BOWEN: That’s what you kinda think! You never know as an actor if you’re necessarily going to get another movie. Your whole job is to be unemployed, for the most part, as an actor, so I’m kinda always seeing the ones where, “Can I live with that if I have to end up having to go back and cook food? Will this one be cool enough?” And I was like, “Yeah, this one’s cool enough.”

VINYARD: Who was cast first, you or Jocelin? Did you guys know you’d be reuniting from HOUSE OF THE DEVIL?

BOWEN: It was kind of a fluid thing, but Oren and I had conversations about Jocelin. (to Jocelin) Which are none of your business!

JOCELIN: Yeah, I didn’t know about these conversations.

BOWEN: i knew that, in Oren’s mind, he was like, “It has to be Jocelin. I can’t imagine making the movie without Jocelyn in this role.” I was aware that there was interest in there, but I wasn’t sure that I would necessarily be working with her.

OREN: I think everybody ended up coming aboard around the same time. It’s a long process, and I think we kind of honed everybody down around the same time. Izabella as well.

IZABELLA: Yeah, Christmas. It was Christmastime.

VINYARD: (to Izabella) Why’d you take the role?

IZABELLA: I think, sort of similar to what A.J. was saying, I love to do interesting things, interesting projects. Any time I get a chance to do something different, absolutely. As an actor, to support yourself, you do a lot of mainstream things, and you need to do that so your name has a value. It is a business at the end of the day, so that allows you to do smaller projects, but this was so interesting. I also find that we live in a world where society is so ADD, and there’s just so many things thrown at you, and so much information. And the same thing with films. Everything is cut like a music video nowadays. That’s what everyone is used to. So when I read the script, I saw what Oren wanted to do, and I was like, “Wow! This is ballsy!” To actually have a silent scene, and the shot is going to be long. I love how the film starts slower, and it gets you there.

It’s like…nowadays, people text. They don’t date. They don’t do phone calls, ‘cause it’s awkward. Isn’t that weird? Like no one wants to have the awkward silence, so texting is very comfortable. Same thing with film. It’s sort of like you feel it’s awkward, because all of a sudden you need to have your own emotions, and you need to see what the film is about without the characters telling you what’s happening. And I thought that was interesting. I’m a true believer in sort of going back to the old ways of making films, and having films be a lot more like, “Okay, I’m on a journey now, and not being distracted, and not having to constantly be fed with imagery and information.”

VINYARD: Did the period setting kind of help that relaxed vibe?

IZABELLA: Oh absolutely. You sort of draw from the old films, and different references that Oren provided for us. I love doing period pieces. I feel like I must’ve led previous lives. Even the costumes help me get into it. There’s just elegance to old filmmaking.

BOWEN: Literally my favorite part about making movies is the word, “collaboration.” You literally can’t make a movie by yourself. If you do, I promise it’s not great.

VINYARD: Unless you’re Bill Plympton.

BOWEN: What I love about it is that, especially when you’re talking about something that’s period like this where there are obvious things that we can historically go look at, is what makes the final product fun. When you have ensemble actors and a D.P. that you trust and a director that you trust, you get to see them interpret those things that we talked about, and see how it influences their version of it all while still trying to unify the concept of interpreting the script, which is obviously the most important job: interpreting that the best way we can. So it was great to see all these, what I assumed would be different branches, and getting to sort of experience that.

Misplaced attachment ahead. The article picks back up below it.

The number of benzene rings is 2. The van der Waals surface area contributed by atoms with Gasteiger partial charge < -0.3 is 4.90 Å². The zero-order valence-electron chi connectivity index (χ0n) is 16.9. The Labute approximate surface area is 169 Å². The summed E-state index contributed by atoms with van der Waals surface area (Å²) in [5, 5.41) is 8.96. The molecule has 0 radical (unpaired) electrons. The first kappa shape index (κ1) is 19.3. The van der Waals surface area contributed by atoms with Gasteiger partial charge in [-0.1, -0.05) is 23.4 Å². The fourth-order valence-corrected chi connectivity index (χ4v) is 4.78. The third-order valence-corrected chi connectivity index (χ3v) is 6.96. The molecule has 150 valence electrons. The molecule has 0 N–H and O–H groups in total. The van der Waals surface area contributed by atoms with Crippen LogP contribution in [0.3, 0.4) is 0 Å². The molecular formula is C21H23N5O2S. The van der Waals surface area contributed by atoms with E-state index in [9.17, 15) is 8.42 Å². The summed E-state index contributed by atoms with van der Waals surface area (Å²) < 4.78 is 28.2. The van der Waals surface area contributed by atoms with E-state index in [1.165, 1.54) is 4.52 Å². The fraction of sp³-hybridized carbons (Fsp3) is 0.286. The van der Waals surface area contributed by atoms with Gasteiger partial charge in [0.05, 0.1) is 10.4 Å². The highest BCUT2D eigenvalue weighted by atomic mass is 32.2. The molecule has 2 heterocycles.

VINYARD: What was it like shooting a period film on a budget, and what were the things you specifically chose to highlight? Because it took me a while to even figure out that it was set in a period, which I thought was great, because it made it feel a lot more natural and a lot less forced.

OREN: If you write, if you have a title saying, “1974,” then you’re basically saying, “This is a new movie.” The film starts, “Yup, it’s set in 1974.” It could be the ’70s, could be the ‘60s, it’s like whatever you feel when you watch it. On a budget, it’s hard, it’s really hard, but that’s why you need a lot of people really pulling everything together to get it done, and get it done properly, and work and give everything they god. Whether it’s between the actors, the producers, the costume designer, the production designer, you need people who are very resourceful, and who really believe in the project to pull this off on a low budget. All of my short films were also period and shot on film and low-budget, so this is just kind of where I live. I’m comfortable with it, in that sense. But from a budget standpoint, it’s always a challenge. Especially when you have such a short time to shoot, and you want everything to be really authentic and look as lived-in and true to the period as possible.

VINYARD: Jocelin, were there any old-school movies that you took inspiration from, like old noirs?

JOCELIN: Yeah, Oren had me watch a bunch of things. I also watched THE GETAWAY with Ali MacGraw, and I loved her in that. He had me watch THE LONG GOODBYE, and 3 WOMEN, BLUE VELVET. These are not necessarily noir, but you pull different elements from all of them. Yes, it’s amazing to draw on those things, to be able to look back and see if there’s a different style of performance. You don’t necessarily bring that with you to the set, but just to be able to go back and research how movies were made and how those performances came off is cool, to be able to draw on that.

VINYARD: How long you guys shoot for? You mentioned you had a short shooting schedule.

OREN: It was 18 days.

VINYARD: Oh, Jesus.